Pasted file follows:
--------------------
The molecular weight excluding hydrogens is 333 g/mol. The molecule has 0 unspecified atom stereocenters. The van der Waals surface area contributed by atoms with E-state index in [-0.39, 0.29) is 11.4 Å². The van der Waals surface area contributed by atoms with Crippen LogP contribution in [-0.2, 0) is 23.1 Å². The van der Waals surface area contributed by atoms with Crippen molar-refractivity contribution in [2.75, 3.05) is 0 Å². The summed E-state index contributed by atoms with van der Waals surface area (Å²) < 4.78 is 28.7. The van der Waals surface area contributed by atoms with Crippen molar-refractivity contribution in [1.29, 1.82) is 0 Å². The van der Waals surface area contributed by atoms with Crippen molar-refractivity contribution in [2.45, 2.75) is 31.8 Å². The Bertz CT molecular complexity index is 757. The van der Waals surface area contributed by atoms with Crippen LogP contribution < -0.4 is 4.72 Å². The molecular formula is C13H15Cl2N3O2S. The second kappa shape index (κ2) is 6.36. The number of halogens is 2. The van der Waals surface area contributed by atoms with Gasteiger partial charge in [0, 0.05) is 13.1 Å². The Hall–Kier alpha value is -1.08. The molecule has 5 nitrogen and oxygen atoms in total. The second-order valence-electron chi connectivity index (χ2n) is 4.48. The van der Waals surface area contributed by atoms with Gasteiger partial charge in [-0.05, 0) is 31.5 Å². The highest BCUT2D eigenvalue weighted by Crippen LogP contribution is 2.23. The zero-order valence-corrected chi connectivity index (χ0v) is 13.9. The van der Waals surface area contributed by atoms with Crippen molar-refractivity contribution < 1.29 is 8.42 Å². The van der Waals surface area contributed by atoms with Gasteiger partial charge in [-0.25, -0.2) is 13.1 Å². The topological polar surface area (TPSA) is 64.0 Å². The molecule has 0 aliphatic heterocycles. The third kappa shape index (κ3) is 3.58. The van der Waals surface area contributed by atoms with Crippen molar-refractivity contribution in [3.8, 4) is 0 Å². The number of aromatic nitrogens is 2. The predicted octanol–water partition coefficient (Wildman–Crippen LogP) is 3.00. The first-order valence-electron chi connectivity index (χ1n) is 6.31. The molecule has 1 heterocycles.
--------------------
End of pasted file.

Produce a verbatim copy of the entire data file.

The molecular weight excluding hydrogens is 333 g/mol. The molecule has 0 unspecified atom stereocenters. The van der Waals surface area contributed by atoms with E-state index in [-0.39, 0.29) is 11.4 Å². The van der Waals surface area contributed by atoms with Crippen LogP contribution in [-0.2, 0) is 23.1 Å². The van der Waals surface area contributed by atoms with Crippen molar-refractivity contribution in [2.75, 3.05) is 0 Å². The summed E-state index contributed by atoms with van der Waals surface area (Å²) < 4.78 is 28.7. The van der Waals surface area contributed by atoms with Crippen molar-refractivity contribution in [1.29, 1.82) is 0 Å². The van der Waals surface area contributed by atoms with Crippen molar-refractivity contribution in [2.45, 2.75) is 31.8 Å². The Bertz CT molecular complexity index is 757. The van der Waals surface area contributed by atoms with Crippen LogP contribution < -0.4 is 4.72 Å². The molecular formula is C13H15Cl2N3O2S. The second kappa shape index (κ2) is 6.36. The number of halogens is 2. The van der Waals surface area contributed by atoms with Gasteiger partial charge in [0, 0.05) is 13.1 Å². The Hall–Kier alpha value is -1.08. The molecule has 5 nitrogen and oxygen atoms in total. The second-order valence-electron chi connectivity index (χ2n) is 4.48. The van der Waals surface area contributed by atoms with Gasteiger partial charge in [-0.05, 0) is 31.5 Å². The highest BCUT2D eigenvalue weighted by Crippen LogP contribution is 2.23. The zero-order valence-corrected chi connectivity index (χ0v) is 13.9. The van der Waals surface area contributed by atoms with Crippen molar-refractivity contribution < 1.29 is 8.42 Å². The van der Waals surface area contributed by atoms with Gasteiger partial charge in [-0.25, -0.2) is 13.1 Å². The topological polar surface area (TPSA) is 64.0 Å². The molecule has 0 aliphatic heterocycles. The third kappa shape index (κ3) is 3.58. The van der Waals surface area contributed by atoms with Crippen molar-refractivity contribution in [3.8, 4) is 0 Å². The number of aromatic nitrogens is 2. The predicted octanol–water partition coefficient (Wildman–Crippen LogP) is 3.00. The first-order valence-electron chi connectivity index (χ1n) is 6.31. The molecule has 1 heterocycles.